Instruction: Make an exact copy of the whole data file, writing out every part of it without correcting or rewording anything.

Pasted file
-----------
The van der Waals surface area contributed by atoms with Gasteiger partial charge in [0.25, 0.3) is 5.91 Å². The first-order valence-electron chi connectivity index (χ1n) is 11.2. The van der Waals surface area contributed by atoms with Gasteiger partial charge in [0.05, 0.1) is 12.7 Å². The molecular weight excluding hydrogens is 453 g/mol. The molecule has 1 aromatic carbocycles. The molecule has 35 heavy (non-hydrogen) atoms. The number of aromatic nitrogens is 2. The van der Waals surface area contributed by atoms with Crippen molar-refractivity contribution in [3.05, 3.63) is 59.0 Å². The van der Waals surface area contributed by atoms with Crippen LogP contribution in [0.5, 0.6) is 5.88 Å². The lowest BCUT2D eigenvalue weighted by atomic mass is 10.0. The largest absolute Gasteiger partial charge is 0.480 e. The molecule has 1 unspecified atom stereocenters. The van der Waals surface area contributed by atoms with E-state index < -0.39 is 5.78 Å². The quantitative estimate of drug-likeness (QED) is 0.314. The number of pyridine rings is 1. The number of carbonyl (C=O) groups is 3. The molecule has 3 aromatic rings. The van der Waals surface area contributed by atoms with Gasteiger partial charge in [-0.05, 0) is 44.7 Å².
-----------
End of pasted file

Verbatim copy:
The van der Waals surface area contributed by atoms with Gasteiger partial charge in [0.25, 0.3) is 5.91 Å². The first-order valence-electron chi connectivity index (χ1n) is 11.2. The van der Waals surface area contributed by atoms with Gasteiger partial charge in [0.05, 0.1) is 12.7 Å². The molecular weight excluding hydrogens is 453 g/mol. The molecule has 1 aromatic carbocycles. The molecule has 35 heavy (non-hydrogen) atoms. The number of aromatic nitrogens is 2. The van der Waals surface area contributed by atoms with Crippen molar-refractivity contribution in [3.05, 3.63) is 59.0 Å². The van der Waals surface area contributed by atoms with Crippen LogP contribution in [0.5, 0.6) is 5.88 Å². The lowest BCUT2D eigenvalue weighted by atomic mass is 10.0. The largest absolute Gasteiger partial charge is 0.480 e. The molecule has 1 unspecified atom stereocenters. The van der Waals surface area contributed by atoms with E-state index < -0.39 is 5.78 Å². The quantitative estimate of drug-likeness (QED) is 0.314. The number of pyridine rings is 1. The number of carbonyl (C=O) groups is 3. The molecule has 3 aromatic rings. The van der Waals surface area contributed by atoms with Gasteiger partial charge in [-0.05, 0) is 44.7 Å².